Who wrote the books of the Bible and when?
1 Chronicles, the chronology of genealogies, clans, armies, and temple staff during the reign of King David, was written about the fifth century (430) B.C. (more critical estimates date it as being compiled later, between 332 B.C. and 167 B.C.). Although the author is unknown, Jewish tradition ascribes it to Ezra the scribe. 1 Chronicles parallels and serves as a commentary to 2 Samuel. It is a priestly account of the reign of King David and contains the lineage of David beginning with Adam. Both 1 Chronicles and 2 Chronicles were one book in the Hebrew Bible, though separated for easier reading. The first Book of Chronicles includes accounts of the following events:
- Genealogy from Adam to the sons of David, through the line of Solomon
- The clans of Judah
- List of Temple musicians
- Genealogy of Saul
- List of people who resettled Judah after returning from Babylon
- Death of Saul and emergence of King David
- List of David's warriors
- Return of the Ark of the Covenant to Jerusalem
- David's conquests, including the Ammonites and Philistines
- David's census of Israel and the resulting plague that killed 70,000 Israelites
- David's preparation of the Temple of the Lord for the reign of Solomon
- Division of priests
- List of singers, gatekeepers, and officials of the temple
- Army divisions and officers
- Solomon made king
- Death of David
David looked up and saw the angel of the Lord standing between heaven and earth, with a drawn sword in his hand extended over Jerusalem. Then David and the elders, clothed in sackcloth, fell facedown. David said to God, "Was it not I who ordered the fighting men to be counted? I am the one who has sinned and done wrong. These are but sheep. What have they done? O Lord my God, let your hand fall upon me and my family, but do not let this plague remain on your people." Then the angel of the Lord ordered Gad to tell David to go up and build an altar to the Lord on the threshing floor of Araunah the Jebusite. So David went up in obedience to the word that Gad had spoken in the name of the Lord.
(1 Chronicles 21:16-19)
2 Chronicles, the continuation of 1 Chronicles through the reign of King Solomon, was written about the fifth century (430) B.C. (more critical estimates date it as being compiled later, between 332 B.C. and 167 B.C.). Although the author is unknown, Jewish tradition ascribes it to Ezra the scribe. It is a priestly account of the reign of King Solomon and contains descriptions of the splendor of the Temple of the Lord, accounts of the remaining kings of Judah, and the Babylonian captivity. Both 1 Chronicles and 2 Chronicles were one book in the Hebrew Bible, though separated for easier reading. The second Book of Chronicles includes accounts of the following events:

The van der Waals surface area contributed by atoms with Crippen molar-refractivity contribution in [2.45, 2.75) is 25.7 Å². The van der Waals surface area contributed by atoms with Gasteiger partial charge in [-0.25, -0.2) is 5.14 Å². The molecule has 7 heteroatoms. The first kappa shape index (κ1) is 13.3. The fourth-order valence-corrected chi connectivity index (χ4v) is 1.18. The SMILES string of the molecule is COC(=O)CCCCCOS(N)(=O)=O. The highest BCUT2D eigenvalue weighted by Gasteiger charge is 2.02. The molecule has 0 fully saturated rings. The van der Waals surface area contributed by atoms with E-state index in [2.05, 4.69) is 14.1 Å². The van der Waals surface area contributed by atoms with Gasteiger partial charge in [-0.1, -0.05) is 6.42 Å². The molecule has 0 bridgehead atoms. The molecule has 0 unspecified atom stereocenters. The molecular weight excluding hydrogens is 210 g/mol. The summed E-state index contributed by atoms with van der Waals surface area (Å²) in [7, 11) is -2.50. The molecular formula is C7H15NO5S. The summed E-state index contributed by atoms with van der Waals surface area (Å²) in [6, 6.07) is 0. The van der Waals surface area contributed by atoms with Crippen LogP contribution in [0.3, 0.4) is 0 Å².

- Solomon's wisdom
- Building of the Temple of the Lord
- Ark of the Covenant moved to the temple
- Dedication of the temple
- Life and death of King Solomon
- Succession of the kings of Judah, including the life and death of King Asa
- Micaiah's prophecy against Israel
- Hezekiah returns Judah to the Lord's commandments
- Judah's evil and the subsequent fall of Jerusalem to the Babylonian empire
- Cyrus king of Persia decrees the rebuilding of the Lord's Temple
Solomon gave orders to build a temple for the Name of the Lord and a royal place for himself. He conscripted seventy thousand men as carriers and eighty thousand as stone cutters in the hills and thirty-six hundred as foremen over them.
(2 Chronicles 2:1-2)
"The temple I am going to build will be great, because our God is greater than all other gods. But who is able to build a temple for him, since the heavens, even the highest heavens, cannot contain him? Who then am I to build a temple for him, except as a place to burn sacrifices before him?"
(2 Chronicles 2:5-6)
"The Lord has kept the promise he made. I have succeeded David my father and now I sit on the throne of Israel, just as the Lord promised, and I have built the temple for the Name of the Lord, the God of Israel. There I have placed the ark, in which is the covenant of the Lord that he made with the people of Israel."
(2 Chronicles 6:10-11)
Then the king and all the people offered sacrifices before the Lord. And King Solomon offered a sacrifice of twenty-two thousand head of cattle and a hundred and twenty thousand sheep and goats. So the king and all the people dedicated the temple of God.
(2 Chronicles 7:4-5)
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